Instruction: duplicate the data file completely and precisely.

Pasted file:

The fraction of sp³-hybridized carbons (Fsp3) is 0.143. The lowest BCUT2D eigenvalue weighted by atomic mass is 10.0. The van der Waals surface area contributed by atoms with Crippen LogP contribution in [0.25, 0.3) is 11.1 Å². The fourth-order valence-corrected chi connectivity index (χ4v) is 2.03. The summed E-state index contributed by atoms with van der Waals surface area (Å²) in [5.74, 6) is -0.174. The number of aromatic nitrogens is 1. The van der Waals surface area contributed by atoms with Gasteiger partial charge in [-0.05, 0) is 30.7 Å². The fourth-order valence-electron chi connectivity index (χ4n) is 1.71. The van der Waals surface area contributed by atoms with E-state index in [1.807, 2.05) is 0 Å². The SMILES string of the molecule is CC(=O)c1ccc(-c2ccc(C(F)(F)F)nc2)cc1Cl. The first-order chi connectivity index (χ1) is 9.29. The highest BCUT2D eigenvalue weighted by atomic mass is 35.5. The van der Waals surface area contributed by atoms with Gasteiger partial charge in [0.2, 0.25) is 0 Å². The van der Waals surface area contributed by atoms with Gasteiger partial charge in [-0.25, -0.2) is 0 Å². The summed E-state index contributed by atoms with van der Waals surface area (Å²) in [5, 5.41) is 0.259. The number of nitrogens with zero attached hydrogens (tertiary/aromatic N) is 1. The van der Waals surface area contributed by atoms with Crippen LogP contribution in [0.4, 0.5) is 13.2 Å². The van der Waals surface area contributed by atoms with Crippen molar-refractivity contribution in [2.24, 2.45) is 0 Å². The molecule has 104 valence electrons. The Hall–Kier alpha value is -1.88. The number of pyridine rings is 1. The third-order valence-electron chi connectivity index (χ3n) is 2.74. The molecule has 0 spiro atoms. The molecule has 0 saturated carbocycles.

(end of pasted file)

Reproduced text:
The fraction of sp³-hybridized carbons (Fsp3) is 0.143. The lowest BCUT2D eigenvalue weighted by atomic mass is 10.0. The van der Waals surface area contributed by atoms with Crippen LogP contribution in [0.25, 0.3) is 11.1 Å². The fourth-order valence-corrected chi connectivity index (χ4v) is 2.03. The summed E-state index contributed by atoms with van der Waals surface area (Å²) in [5.74, 6) is -0.174. The number of aromatic nitrogens is 1. The van der Waals surface area contributed by atoms with Gasteiger partial charge in [-0.05, 0) is 30.7 Å². The fourth-order valence-electron chi connectivity index (χ4n) is 1.71. The van der Waals surface area contributed by atoms with E-state index in [1.807, 2.05) is 0 Å². The SMILES string of the molecule is CC(=O)c1ccc(-c2ccc(C(F)(F)F)nc2)cc1Cl. The first-order chi connectivity index (χ1) is 9.29. The highest BCUT2D eigenvalue weighted by atomic mass is 35.5. The van der Waals surface area contributed by atoms with Gasteiger partial charge in [0.2, 0.25) is 0 Å². The van der Waals surface area contributed by atoms with Gasteiger partial charge in [-0.25, -0.2) is 0 Å². The summed E-state index contributed by atoms with van der Waals surface area (Å²) in [5, 5.41) is 0.259. The number of nitrogens with zero attached hydrogens (tertiary/aromatic N) is 1. The van der Waals surface area contributed by atoms with Crippen LogP contribution in [0.4, 0.5) is 13.2 Å². The van der Waals surface area contributed by atoms with Crippen molar-refractivity contribution in [2.24, 2.45) is 0 Å². The molecule has 104 valence electrons. The Hall–Kier alpha value is -1.88. The number of pyridine rings is 1. The third-order valence-electron chi connectivity index (χ3n) is 2.74. The molecule has 0 spiro atoms. The molecule has 0 saturated carbocycles.